- Back: Back extensor
(Musculus erector spinae)
Stability Ball: Back Extension is a suitable substitute for similar exercises in lower back training or as a supplement to various training plans.
Stability Ball: Back Extension: Basics and alternatives
Involved main muscle groups:
Stability Ball: Back Extension
The Stability Ball: Back Extension is a unique variation of the traditional Back Extension on the Hyperextensions bench, making it ideal for home workouts. The movement is basically the same: you bend and straighten your upper body with your legs straight, targeting your lower back specifically and in isolation.
However, since the stability ball provides less support than a bench, more muscles (like the glutes) are also engaged for proper and safe training.
If you don’t have a stability ball, you can perform the Back Extension lying on the floor or on a flat bench. As alternative compound exercises, Deadlifts or Good Mornings are also suitable in the gym.
The biggest challenge of this exercise is stabilizing your body on the ball, which takes practice and patience. You might not be able to use the full range of motion initially, as the supporting muscles and balance need time to adapt to the load.
If you’re having trouble stabilizing the ball and it rolls away, position yourself so that your feet are against a wall. This will relieve your auxiliary muscles and stabilize the ball. As you progress, you can move to different locations and positions in the room.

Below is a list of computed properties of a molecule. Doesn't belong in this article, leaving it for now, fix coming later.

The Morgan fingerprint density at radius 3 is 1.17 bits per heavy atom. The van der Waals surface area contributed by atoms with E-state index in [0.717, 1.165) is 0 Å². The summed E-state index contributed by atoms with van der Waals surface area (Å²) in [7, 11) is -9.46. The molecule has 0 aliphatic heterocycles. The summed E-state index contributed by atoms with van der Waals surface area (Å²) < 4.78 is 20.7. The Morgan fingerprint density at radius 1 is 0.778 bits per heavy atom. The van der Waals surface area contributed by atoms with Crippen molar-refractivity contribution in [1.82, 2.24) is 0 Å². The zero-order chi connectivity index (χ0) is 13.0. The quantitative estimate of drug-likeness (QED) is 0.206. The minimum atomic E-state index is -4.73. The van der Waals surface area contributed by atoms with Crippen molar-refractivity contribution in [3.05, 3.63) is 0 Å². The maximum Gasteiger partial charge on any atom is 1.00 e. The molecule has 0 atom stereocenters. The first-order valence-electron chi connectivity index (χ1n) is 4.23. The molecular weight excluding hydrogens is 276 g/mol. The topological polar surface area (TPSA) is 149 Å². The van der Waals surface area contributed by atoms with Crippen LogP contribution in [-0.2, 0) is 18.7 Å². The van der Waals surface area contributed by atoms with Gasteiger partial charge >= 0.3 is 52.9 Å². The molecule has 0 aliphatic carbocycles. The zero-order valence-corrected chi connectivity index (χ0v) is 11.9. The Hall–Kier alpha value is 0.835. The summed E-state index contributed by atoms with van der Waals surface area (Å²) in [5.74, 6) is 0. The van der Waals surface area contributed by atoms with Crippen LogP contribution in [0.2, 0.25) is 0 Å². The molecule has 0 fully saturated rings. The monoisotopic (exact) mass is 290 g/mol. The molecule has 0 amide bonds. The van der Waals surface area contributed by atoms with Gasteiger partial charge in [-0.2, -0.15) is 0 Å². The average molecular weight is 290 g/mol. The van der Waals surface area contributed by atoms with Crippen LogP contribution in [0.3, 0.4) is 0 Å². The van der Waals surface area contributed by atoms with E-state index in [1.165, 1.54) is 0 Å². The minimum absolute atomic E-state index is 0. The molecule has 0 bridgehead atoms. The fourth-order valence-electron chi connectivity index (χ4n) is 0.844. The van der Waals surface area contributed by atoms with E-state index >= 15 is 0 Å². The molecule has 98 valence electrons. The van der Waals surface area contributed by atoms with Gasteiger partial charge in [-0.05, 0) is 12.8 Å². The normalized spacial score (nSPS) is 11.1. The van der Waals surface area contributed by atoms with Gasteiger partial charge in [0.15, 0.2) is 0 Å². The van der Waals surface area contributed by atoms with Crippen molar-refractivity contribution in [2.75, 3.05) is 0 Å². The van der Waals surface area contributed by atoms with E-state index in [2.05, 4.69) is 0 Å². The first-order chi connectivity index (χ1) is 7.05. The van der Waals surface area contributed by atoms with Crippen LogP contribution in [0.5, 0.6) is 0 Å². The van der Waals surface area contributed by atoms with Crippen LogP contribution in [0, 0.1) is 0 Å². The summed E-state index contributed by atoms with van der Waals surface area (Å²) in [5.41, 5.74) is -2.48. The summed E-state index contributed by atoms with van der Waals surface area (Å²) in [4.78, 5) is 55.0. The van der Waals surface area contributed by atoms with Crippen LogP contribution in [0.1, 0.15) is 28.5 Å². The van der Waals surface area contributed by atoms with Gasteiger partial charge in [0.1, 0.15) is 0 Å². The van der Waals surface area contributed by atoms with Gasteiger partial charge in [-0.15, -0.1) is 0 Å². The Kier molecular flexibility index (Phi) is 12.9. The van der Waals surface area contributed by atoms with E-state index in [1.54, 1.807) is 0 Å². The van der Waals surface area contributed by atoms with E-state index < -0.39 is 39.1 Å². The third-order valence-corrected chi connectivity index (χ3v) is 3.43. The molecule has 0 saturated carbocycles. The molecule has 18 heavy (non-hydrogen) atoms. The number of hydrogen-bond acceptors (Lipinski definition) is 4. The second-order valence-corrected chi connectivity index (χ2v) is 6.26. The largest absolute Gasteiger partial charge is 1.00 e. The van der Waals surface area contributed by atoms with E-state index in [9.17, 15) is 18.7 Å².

There’s often debate about arm position. You can place your hands behind your head or in front of your chest. Behind the head, they won’t get in the way at the end of the bending movement, but it may lead to overstretching. Be mindful not to overstretch your back (see “Common Mistakes” below).
Lie down on the stability ball with your stomach. Keep your legs straight and your feet firmly on the ground, about hip-width apart.
Position your upper body parallel to the ground on the ball.
Place your hands behind your head or neck, or in front of your chest (see above). You’re now in the starting position.
Straighten your upper body over your hips, so that your thighs and torso form a line.
Alternative execution with rotation
For an alternative approach, you can incorporate a rotation into the exercise. The following video demonstrates how to do this, helping you activate your back muscles even more.
As with regular back extensions, avoid overstretching your lower back. This occurs when you intensify the arch in your back after straightening your upper body, in order to move your head even further back. Make sure you stop the upward movement when your thighs and upper body are in a straight line.